Residents rally to ‘flush’ sewer sale by county

Published 12:00 am Wednesday, July 13, 2005

In hopes that their opposition will be heard loud and clear by Shelby County commissioners, homeowners in Eagle Point and Greystone have formed an organization to fight the proposed sale of the north Shelby County sewer system, which could be finalized within the next few weeks.

The organization, Friends Linked Up to Stop Sewer System Heist, is financing an advertising campaign against the sewer system sale, and Mary Sue Ludwig, a member of FLUSSSH, said the organization wants every sewer system customer to be aware of the current negotiations between Shelby County and the California firm, Southwest Water Company.

Ludwig was one of 12 community members who spoke in opposition to the sewer system sale at the public hearing on June 28, where plans for the sale were presented to the county commission.

She said the $8.5 million being offered to the county for the 4,400-customer system is only half of its appraised value.

Shelby County Commissioner Dan Acker agreed the price was only half the appraised value; but, he said the county is offering to sell the system at a lower price in order to include terms in the contract that would protect customers, such as an 8 percent cap on rate increases per year for 11 years.

Ludwig said Eagle Point and Greystone homeowners disagree that the 8 percent cap protects them.

Charles Lay, Shelby County utilities manager, said the county is still in negotiations with Southwest and protecting the current sewer customers continues to be a goal.

In addition to the 8 percent cap on rate increases, Lay said the contract will also require the company to maintain the system and continue with current odor control measures.

Acker added that private company ownership could save the county from having to pay expensive improvements needed to comply with state environmental standards.

Ludwig said she is vehemently opposed to private company ownership of the system.

She said she’s concerned the company will value financial gain over the community’s interests.

The $8.5 million gained from the sewer system sale would go toward the construction of a $75 million water treatment plant on the Coosa River, which would serve 32,000 accounts, Lay said.

&uot;We are trying to turn an asset that serves a small number into something that serves a lot of people,&uot; he said.

Acker agreed. &uot;100,000 people will benefit from the sale of the sewer,&uot; he said.

If the county doesn’t build a water treatment plant, everyone will pay a higher price for water in the future, he said.

The county has been investigating options to fund a water treatment plant since 2001, and Lay said selling the system is the most viable option.

He said the treatment plant would be funded by proceeds of the sale, bonds and a $13 million reserve.

Jim Causey, an Eagle Point resident, said he supports the building of a water treatment plant; however, he does not believe it should be funded with rate increases which could build to $75 per month by 2017 if the sale goes through. Residents currently pay $32.45 per month.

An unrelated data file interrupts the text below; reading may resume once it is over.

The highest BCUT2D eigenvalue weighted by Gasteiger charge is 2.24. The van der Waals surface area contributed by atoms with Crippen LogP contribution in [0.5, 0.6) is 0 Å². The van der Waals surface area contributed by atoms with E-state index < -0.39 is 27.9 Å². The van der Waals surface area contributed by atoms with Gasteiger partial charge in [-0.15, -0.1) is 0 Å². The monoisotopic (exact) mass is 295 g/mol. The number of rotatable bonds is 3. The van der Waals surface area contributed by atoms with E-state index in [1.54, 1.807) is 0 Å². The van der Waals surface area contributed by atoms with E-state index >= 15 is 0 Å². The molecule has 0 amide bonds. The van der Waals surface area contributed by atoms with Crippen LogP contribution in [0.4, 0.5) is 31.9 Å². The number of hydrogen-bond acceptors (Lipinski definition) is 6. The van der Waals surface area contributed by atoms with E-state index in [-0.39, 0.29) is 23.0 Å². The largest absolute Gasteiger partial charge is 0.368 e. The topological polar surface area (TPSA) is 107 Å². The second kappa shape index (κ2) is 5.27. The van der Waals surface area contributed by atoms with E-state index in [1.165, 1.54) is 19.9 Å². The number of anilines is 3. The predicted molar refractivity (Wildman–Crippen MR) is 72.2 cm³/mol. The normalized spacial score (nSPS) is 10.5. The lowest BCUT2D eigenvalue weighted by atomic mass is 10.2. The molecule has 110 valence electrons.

&uot;My God, no where in the country is it that high,&uot; Causey said. &uot;I don’t know what they’re doing. They seem to think that’s protecting us.&uot;

He said the county already has enough funds in its $13 million reserve to support the construction of a water treatment plant, and the remaining costs could be subsidized by bonds or reasonable rate increases, an alternative upon which Ludwig and members of FLUSSSH agree.

Ludwig said she is not in favor of using the entire reserve, which she believed was collected to finance system repairs, to fund the construction of a water treatment plant.

&uot;If you take every dime we have paid, we’ll have to pay again,&uot; she said. &uot;I don’t think that is morally right. I don’t know if it’s legal; but I know it’s not moral.&uot;

Acker said however, the reserve was built with commercial tap fees and residential tap fees from the past two years.

The county never promised that the reserve would be used to fund system repairs, he said.

As for the price increase, Acker said other systems in the Birmingham area currently charge $75 to $100 each month. Jefferson County charges $5.93 per 100 cubic feet water.

Customers on the north Shelby sewer system have not had a rate increase in about eight years, he said, and sewer rates of $75 are not out of the ordinary.

Lay said opposition to the sale has not affected negotiations with Southwest or the proposed contract, which will be presented to the County Commission soon.

Lay said he plans to post responses to concerns raised at the public hearing on the county’s website,

In the meantime, Ludwig said a number of FLUSSSH members are making plans to attend the July 25 commission meeting, when she believes the sale will be discussed